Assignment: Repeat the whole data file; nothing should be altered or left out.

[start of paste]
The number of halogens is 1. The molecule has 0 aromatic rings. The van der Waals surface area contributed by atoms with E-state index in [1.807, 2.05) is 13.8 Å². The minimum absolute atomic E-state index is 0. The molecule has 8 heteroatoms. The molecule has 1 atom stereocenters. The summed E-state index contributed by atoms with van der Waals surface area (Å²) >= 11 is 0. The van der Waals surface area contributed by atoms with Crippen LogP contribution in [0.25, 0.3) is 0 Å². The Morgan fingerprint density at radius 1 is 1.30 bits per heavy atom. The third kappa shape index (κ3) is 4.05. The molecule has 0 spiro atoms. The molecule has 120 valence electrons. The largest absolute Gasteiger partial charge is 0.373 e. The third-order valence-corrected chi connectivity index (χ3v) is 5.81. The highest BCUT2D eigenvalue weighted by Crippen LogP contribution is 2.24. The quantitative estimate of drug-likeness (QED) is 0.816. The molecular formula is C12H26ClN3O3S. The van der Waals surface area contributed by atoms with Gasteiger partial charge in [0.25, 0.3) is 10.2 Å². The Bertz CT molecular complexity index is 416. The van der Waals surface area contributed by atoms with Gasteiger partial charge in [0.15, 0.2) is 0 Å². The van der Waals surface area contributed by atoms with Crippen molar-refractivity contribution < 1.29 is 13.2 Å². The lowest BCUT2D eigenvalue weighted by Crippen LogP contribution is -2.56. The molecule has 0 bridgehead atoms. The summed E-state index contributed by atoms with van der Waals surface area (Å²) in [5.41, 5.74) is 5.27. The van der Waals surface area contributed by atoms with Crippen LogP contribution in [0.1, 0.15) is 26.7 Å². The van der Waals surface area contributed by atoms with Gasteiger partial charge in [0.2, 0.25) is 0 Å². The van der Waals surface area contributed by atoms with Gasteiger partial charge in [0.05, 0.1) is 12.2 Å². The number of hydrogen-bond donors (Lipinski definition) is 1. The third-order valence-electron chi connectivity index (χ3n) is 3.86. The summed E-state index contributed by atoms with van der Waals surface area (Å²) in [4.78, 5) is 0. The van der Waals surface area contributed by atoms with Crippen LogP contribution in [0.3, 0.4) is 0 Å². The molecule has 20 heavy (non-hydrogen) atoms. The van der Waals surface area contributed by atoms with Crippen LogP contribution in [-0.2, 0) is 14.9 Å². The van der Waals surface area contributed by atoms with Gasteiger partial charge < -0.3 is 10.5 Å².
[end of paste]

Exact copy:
The number of halogens is 1. The molecule has 0 aromatic rings. The van der Waals surface area contributed by atoms with E-state index in [1.807, 2.05) is 13.8 Å². The minimum absolute atomic E-state index is 0. The molecule has 8 heteroatoms. The molecule has 1 atom stereocenters. The summed E-state index contributed by atoms with van der Waals surface area (Å²) >= 11 is 0. The van der Waals surface area contributed by atoms with Crippen LogP contribution in [0.25, 0.3) is 0 Å². The Morgan fingerprint density at radius 1 is 1.30 bits per heavy atom. The third kappa shape index (κ3) is 4.05. The molecule has 0 spiro atoms. The molecule has 120 valence electrons. The largest absolute Gasteiger partial charge is 0.373 e. The third-order valence-corrected chi connectivity index (χ3v) is 5.81. The highest BCUT2D eigenvalue weighted by Crippen LogP contribution is 2.24. The quantitative estimate of drug-likeness (QED) is 0.816. The molecular formula is C12H26ClN3O3S. The van der Waals surface area contributed by atoms with Gasteiger partial charge in [0.25, 0.3) is 10.2 Å². The Bertz CT molecular complexity index is 416. The van der Waals surface area contributed by atoms with Gasteiger partial charge in [0.15, 0.2) is 0 Å². The van der Waals surface area contributed by atoms with Crippen molar-refractivity contribution < 1.29 is 13.2 Å². The lowest BCUT2D eigenvalue weighted by Crippen LogP contribution is -2.56. The molecule has 0 bridgehead atoms. The summed E-state index contributed by atoms with van der Waals surface area (Å²) in [5.41, 5.74) is 5.27. The van der Waals surface area contributed by atoms with Crippen LogP contribution in [0.1, 0.15) is 26.7 Å². The van der Waals surface area contributed by atoms with Gasteiger partial charge in [0.2, 0.25) is 0 Å². The van der Waals surface area contributed by atoms with Gasteiger partial charge in [0.05, 0.1) is 12.2 Å². The number of hydrogen-bond donors (Lipinski definition) is 1. The third-order valence-electron chi connectivity index (χ3n) is 3.86. The summed E-state index contributed by atoms with van der Waals surface area (Å²) in [4.78, 5) is 0. The van der Waals surface area contributed by atoms with Crippen LogP contribution in [0.3, 0.4) is 0 Å². The molecule has 20 heavy (non-hydrogen) atoms. The van der Waals surface area contributed by atoms with Crippen LogP contribution in [-0.2, 0) is 14.9 Å². The van der Waals surface area contributed by atoms with Gasteiger partial charge < -0.3 is 10.5 Å².